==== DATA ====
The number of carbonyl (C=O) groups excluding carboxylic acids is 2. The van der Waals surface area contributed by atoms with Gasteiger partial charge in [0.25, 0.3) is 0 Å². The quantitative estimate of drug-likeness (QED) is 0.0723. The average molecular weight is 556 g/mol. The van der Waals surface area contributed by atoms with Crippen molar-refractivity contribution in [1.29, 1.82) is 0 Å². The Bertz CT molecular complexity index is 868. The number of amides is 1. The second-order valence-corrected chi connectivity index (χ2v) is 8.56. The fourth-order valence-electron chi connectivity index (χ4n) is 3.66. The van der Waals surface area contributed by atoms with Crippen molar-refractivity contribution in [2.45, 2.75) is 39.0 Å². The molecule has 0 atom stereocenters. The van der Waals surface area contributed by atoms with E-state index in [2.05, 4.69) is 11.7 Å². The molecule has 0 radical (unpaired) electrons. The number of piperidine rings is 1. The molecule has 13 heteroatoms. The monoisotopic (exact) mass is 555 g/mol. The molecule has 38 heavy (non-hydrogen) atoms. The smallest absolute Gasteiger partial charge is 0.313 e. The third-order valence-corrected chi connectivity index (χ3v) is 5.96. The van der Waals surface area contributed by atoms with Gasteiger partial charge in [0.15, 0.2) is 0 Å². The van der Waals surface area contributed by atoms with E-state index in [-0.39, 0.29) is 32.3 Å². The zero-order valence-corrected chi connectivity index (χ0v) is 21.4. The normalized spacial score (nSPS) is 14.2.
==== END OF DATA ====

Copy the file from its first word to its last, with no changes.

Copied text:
The number of carbonyl (C=O) groups excluding carboxylic acids is 2. The van der Waals surface area contributed by atoms with Gasteiger partial charge in [0.25, 0.3) is 0 Å². The quantitative estimate of drug-likeness (QED) is 0.0723. The average molecular weight is 556 g/mol. The van der Waals surface area contributed by atoms with Crippen molar-refractivity contribution in [1.29, 1.82) is 0 Å². The Bertz CT molecular complexity index is 868. The number of amides is 1. The second-order valence-corrected chi connectivity index (χ2v) is 8.56. The fourth-order valence-electron chi connectivity index (χ4n) is 3.66. The van der Waals surface area contributed by atoms with Crippen molar-refractivity contribution in [2.45, 2.75) is 39.0 Å². The molecule has 0 atom stereocenters. The van der Waals surface area contributed by atoms with E-state index in [2.05, 4.69) is 11.7 Å². The molecule has 0 radical (unpaired) electrons. The number of piperidine rings is 1. The molecule has 13 heteroatoms. The monoisotopic (exact) mass is 555 g/mol. The molecule has 38 heavy (non-hydrogen) atoms. The smallest absolute Gasteiger partial charge is 0.313 e. The third-order valence-corrected chi connectivity index (χ3v) is 5.96. The van der Waals surface area contributed by atoms with Gasteiger partial charge in [0.15, 0.2) is 0 Å². The van der Waals surface area contributed by atoms with E-state index in [-0.39, 0.29) is 32.3 Å². The zero-order valence-corrected chi connectivity index (χ0v) is 21.4. The normalized spacial score (nSPS) is 14.2.